I bound Pasasana in my home practice yesterday, heels only an inch off the floor, no walls, no straps, no smoke, no mirrors. It's a miracle. Let's see if it can be repeated in class, which is SOOOO much harder.


Tuesday, July 08, 2008

So, you think you're so yogic?




Perhaps I might interest you in a little self-examination to go with that denial?


Monday, July 07, 2008

As good as they get

And that's not saying much.

I'm on my way home from the city after a fine yoga practice and a fabulous haircut with Jody at Bumble and bumble (aka Theo, if you're looking for him there) and a most sobering consult with the most dour of plastic surgeons, who I shall not name although I would very much like to, along with a string of expletives, because I haven't thought all of this through and it is still possible that I will determine that he's merely the messenger and not the message.

The message is not dire in a life or death sort of way. But it does put to death my fantasy that it is possible to put me back together again in a way that will survive the rigors of my yoga practice, and in a way that would produce results worth the sacrifice of my yoga practice, for six weeks, twelve weeks or forever, as the case may be.

I went today to Dr. Inscrutable to see if perhaps he could fix my reconstructed breasts once and for all. They are lumpy and kind of square, and higher profile on top than on the bottom, unlike that perfect Jennifer-Aniston-teardrop shape. And with each passing month, they seem to get worse. I assume that this is a function of the stretching of my chest muscles that my yoga practice is effecting; the implants are under the muscles and are likely getting squeezed and shifted by the vigors of vinyasa practice and the stretching of second series asanas.

Dr. Inscrutable: The only way to improve the look would be to remove your implants and start again with expanders under the bottom half of the breasts. Six weeks of recovery time - no yoga. Then three to four months later, we replace the expander with implants. Six weeks of recovery time - no yoga. And then if you want to maintain the results, you'll have to give up the yoga poses that are extreme stretches of the chest muscles.

Me: Well, how about...

Dr Inscrutable: No.

Me: Well, what about....

Dr Inscrutable: No.

Me: Wh....

Dr. Inscrutable: No.

Me: Um?

Dr. Insrutable: No.

Me: Okay, so, it sounds like this is the end of the line for me, as far as aesthetics fitting into my lifestyle go. (Wistfully) You know, it's funny, this is the first time in the six years since my cancer diagnosis that I have actually mourned for what I've lost.

One might think that Dr. Inscrutable might have dropped his act at that point, shown a shred of empathy.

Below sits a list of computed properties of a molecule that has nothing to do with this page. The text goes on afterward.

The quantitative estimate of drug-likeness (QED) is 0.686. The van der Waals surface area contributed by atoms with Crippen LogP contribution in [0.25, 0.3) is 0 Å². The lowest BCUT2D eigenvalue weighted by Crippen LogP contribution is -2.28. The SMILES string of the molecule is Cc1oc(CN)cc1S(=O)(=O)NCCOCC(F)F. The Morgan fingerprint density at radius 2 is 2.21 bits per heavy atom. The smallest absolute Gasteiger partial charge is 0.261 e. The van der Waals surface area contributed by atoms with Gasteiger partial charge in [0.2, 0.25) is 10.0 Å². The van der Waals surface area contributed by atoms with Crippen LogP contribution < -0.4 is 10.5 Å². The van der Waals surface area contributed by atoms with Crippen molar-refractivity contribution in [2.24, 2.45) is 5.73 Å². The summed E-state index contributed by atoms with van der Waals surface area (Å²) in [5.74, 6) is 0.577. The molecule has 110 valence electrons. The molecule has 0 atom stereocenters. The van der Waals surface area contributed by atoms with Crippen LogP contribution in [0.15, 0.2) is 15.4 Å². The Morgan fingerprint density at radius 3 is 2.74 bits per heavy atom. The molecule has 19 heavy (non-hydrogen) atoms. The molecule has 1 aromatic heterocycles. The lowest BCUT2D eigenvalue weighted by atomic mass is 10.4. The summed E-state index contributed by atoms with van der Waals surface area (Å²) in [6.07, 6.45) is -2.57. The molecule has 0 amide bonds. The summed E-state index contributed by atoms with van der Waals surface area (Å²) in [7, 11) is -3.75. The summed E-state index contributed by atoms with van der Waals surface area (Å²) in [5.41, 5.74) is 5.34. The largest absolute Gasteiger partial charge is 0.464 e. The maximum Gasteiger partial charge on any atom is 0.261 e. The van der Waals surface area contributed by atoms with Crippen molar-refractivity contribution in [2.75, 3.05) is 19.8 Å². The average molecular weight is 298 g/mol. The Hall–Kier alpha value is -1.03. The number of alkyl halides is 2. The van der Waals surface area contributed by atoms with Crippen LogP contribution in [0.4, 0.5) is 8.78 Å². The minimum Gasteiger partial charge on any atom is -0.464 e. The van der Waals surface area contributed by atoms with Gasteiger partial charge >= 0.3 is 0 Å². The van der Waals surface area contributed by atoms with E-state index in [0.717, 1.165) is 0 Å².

One who thought that would be wrong."I'm not the only plastic surgeon in town, Dr. Inscrutable intoned defensively (defending what though?) "You could consult with another if you don't like what you're hearing."
Me: (flabbergasted) I just meant that I never thought twice about double mastectomy, and I thought it would all turn out fine, somehow, appearancewise...I...

Dr. A-hole: You have a lot to think about. Alone. You and your brain alone in a room. Bye.

Cut to Kindly Physician's Assistant opening a book of Before and Afters to show me what I might look like if I choose what is still behind Door Number Three: Implant removal, no further reconstruction.

I took note of the fact that the Before pictures - showing a straigh scar and a boyish (as in pre-pubescent boy) pancake-flat breast - looked okay to me. But KPA reminded me that Dr. Fuckface had said that I would look worse than the Befores, because of excess skin (why he couldn't remove that, I am still not clear on; see above dialogue for why that might be).

I also took note of the fact that every single woman in the album looked far better After than before the Before, as in, each of them had horrifying pendulous, stretched out, droopy breasts before cancer, but after cancer, they had the perky adorable stripper quality breasts that I used to tell myself that would be my gift from the breast cancer.

Well, clearly, that was not the case, and now, it has come to pass that the guillotine has dropped on the delicate neck of my dream that someday it WOULD be.

Sure, I'm alive! Yeah! Yay! I am thrilled and greatful and joyous that the "End of the Line" is about aesthetics today, and not about something far more unpleasant than loss of the dream of nicely resurrected breasts.